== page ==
I have picked “Street Competition” as the name for my series of newsletters about community and urban design challenges. The struggle over the allocation of public spaces helps me make sense of the numerous complex issues impacting the places we live and work.
City building is a messy business. Most started as a collection of self-sufficient, mixed-use neighbourhoods. People lived close to their workplaces and could walk to the shops. Public plazas and streets were designed for people. Public transit systems developed to manage people movement from one neighbourhood to the other.
I always think of London, England when I consider cities as a collection of neighbourhoods. From 2018 to 2020, we spent about two months in Greater London. Our guidebooks:
Navigating from one village to the next by public transit or on foot in the largest city in Western Europe became a lesson in the evolution of a metropolis.
In 1950, only one person in 48 owned a car. Now, there is about one car per person in the United States. Australians and Canadians own almost as many automobiles per capita.
Increased car ownership created the drive-to city and accelerated its segmentation into suburbs, industrial areas, shopping centres, and business districts. Street space reserved for sidewalks, public amenities, news agents, and other users disappeared. The space was taken from people and given over to cars. Governments took money away from mass-transit and spent billions on expressways designed to feed the drive-to locations. Cities set minimum parking requirements for new developments.
Cars have not improved urban mobility, Most cities now have intolerable congestion issues and there isn’t room for more automobile infrastructure. Global warming issues aside, cars pollute city air. Polluted air kills people. There are studies that demonstrate that urban air pollution may make COVID-19 more deadly. Shop and restaurant owners often complain that the loss of parking and vehicle access to pedestrians and other forms of active transportation hurts business. There is a mountain of data that demonstrates the opposite. Cars and parking kill street life.
Covid-19 has been the most disruptive health event that communities have had to manage since 1918. Indeed, it has caused many prognosticators to foresee the demise of the city. I disagree. Cities continued to grow and flourish in 1920 after the Spanish Flu outbreak. The future shape of cities may be unknown but their survival and growth is a certainty. Some interesting facts:
In addition to issues caused by population growth and pandemic PTSD, planners have to consider climate change resilience and environmental considerations. There are:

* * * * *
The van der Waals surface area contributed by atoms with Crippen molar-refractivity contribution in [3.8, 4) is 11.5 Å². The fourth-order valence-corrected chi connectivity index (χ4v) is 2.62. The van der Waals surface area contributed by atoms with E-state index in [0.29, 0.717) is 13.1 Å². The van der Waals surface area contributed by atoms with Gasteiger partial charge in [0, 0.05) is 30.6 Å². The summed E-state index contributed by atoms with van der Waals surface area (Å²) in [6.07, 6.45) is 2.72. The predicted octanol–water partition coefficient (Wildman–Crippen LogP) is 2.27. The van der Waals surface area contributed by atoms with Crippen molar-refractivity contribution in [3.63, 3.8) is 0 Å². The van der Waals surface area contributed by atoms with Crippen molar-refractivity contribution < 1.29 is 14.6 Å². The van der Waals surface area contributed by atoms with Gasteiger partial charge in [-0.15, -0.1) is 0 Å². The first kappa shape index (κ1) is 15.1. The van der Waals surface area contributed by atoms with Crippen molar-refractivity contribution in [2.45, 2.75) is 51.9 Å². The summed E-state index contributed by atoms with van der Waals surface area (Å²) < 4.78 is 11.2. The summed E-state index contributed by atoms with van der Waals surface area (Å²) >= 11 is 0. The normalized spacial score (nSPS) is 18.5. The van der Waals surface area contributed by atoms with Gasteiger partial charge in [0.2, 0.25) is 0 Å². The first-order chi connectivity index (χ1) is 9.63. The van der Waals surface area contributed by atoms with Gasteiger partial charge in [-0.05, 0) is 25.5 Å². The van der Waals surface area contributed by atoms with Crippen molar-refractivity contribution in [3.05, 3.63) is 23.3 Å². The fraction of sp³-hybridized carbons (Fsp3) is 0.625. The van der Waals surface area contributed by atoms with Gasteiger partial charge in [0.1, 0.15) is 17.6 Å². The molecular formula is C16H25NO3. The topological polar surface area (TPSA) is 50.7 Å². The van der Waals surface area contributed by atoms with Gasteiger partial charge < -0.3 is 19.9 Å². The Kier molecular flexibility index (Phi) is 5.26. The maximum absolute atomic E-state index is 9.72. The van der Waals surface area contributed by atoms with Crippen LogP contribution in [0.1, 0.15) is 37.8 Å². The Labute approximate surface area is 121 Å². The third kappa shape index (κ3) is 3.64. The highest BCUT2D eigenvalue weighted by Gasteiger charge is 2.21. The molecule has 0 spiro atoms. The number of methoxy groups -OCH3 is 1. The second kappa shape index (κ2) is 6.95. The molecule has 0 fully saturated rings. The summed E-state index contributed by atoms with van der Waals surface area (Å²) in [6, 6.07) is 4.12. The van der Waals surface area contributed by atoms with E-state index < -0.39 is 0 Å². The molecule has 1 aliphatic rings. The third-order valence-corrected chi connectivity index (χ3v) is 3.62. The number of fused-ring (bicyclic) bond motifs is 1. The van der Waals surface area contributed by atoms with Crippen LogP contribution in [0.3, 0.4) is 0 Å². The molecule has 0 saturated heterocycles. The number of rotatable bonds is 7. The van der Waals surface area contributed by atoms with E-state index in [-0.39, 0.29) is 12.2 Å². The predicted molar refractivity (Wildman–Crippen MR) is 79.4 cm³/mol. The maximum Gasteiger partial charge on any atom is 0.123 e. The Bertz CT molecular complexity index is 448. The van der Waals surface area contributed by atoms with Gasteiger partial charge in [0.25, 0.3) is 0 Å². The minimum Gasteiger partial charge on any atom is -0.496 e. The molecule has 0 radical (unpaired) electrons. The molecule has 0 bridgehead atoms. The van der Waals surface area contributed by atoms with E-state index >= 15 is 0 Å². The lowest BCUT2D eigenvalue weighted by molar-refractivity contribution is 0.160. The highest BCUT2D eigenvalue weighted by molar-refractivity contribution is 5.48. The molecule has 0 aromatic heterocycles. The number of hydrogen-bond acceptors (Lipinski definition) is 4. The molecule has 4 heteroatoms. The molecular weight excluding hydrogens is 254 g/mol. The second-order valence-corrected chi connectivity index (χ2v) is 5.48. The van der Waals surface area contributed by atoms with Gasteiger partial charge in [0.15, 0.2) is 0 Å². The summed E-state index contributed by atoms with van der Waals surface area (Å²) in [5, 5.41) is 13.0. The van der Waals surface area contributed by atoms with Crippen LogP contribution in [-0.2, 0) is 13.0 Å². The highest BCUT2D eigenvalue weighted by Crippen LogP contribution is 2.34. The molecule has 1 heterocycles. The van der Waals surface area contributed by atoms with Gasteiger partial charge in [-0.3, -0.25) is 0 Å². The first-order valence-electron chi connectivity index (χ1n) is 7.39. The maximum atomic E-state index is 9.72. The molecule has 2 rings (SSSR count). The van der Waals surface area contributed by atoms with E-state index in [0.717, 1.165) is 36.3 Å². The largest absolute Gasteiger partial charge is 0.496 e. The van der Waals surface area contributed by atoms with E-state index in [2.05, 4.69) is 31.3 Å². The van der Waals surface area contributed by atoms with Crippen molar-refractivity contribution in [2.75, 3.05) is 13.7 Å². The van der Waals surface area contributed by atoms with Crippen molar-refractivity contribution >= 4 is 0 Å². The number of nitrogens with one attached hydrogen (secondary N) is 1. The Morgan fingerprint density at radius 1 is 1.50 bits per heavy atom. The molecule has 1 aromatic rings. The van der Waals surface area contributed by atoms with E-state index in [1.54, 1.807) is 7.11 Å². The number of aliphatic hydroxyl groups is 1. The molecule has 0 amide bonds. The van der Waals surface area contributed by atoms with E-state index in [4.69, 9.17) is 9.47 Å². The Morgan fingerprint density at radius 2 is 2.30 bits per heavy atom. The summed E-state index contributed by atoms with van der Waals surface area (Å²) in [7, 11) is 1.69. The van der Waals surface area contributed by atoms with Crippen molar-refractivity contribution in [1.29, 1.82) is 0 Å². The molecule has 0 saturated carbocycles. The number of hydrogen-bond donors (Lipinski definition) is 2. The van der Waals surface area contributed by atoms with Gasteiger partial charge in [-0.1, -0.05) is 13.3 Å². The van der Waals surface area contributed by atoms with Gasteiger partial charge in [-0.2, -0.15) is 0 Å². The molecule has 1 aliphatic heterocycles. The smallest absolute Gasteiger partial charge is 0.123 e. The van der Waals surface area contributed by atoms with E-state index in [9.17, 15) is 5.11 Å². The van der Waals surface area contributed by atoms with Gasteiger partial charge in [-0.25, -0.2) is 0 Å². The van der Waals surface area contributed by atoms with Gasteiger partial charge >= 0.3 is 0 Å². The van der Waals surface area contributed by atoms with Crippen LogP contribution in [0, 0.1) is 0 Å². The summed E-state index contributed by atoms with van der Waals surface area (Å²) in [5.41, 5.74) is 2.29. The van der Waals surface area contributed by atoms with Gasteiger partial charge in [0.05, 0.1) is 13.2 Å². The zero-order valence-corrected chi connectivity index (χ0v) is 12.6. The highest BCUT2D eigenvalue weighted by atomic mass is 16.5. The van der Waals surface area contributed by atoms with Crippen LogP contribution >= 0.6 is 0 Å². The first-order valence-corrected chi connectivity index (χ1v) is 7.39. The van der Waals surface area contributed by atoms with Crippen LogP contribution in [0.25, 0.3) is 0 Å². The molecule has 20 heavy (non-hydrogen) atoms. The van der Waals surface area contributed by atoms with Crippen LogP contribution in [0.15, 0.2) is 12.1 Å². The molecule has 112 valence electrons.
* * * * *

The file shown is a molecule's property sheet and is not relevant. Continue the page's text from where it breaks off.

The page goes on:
Cities will respond to meet community and urban design challenges. While nobody can predict the future shape of any city with any accuracy, there is a sense that there are lessons to be learnt from the past:
Lisbon’s seven hills and waterfront make it visually spectacular. The second oldest capital in Europe, the city has energy. Busy streets and squares, full restaurants, and vibrant night life – the city pulsates. And, the population seems young. All signs of a city on the rise? Earthquake A 1755 earthquake destroyed 85% of the city […]
People living on the street have come to symbolize the global housing crisis but they are only the tip of the iceberg. While the examples of Finland and Houston demonstrate a focussed plan pursued diligently can resolve the housing situation for the chronically homeless, addressing the affordable housing problem is much more complex. Defining Affordability […]
I love to dance. This is not something new for me. I can’t remember when I didn’t like to move to the music. My first memories of watching others dance come from my childhood in Cape Breton where I would watch the adults square dance. Then, there were the step dancers who would often accompany […]
Kings Cross, once a thriving industrial and transport centre in London, was effectively closed off to the public by the end of the 20th century. Then in 1996, the decision was made to move the British terminus for the Channel Tunnel Rail Link from Waterloo to St-Pancras. The landowner saw a re-development opportunity for […]
I have postulated that cities and towns evolve. That towns and villages first grow in areas where the basics to support life were plentiful. Typically, that means good agricultural land and good access to water. Other valuable considerations include safety, and resilience. The bonus – access to trade routes. Walt Disney and the Fully Formed […]
A Visit from Saint Nicholas A Poem by Jonathan Potter – December 2022 ‘Twas the first mask-free Christmas, when all through the stores The vaccinated children were spewing their spores;The shoppers were eagerly starting to riotAs the introverts longed for some quarantine quiet. The public healthcare workers were tracing the pathOf the flu and RSV, […]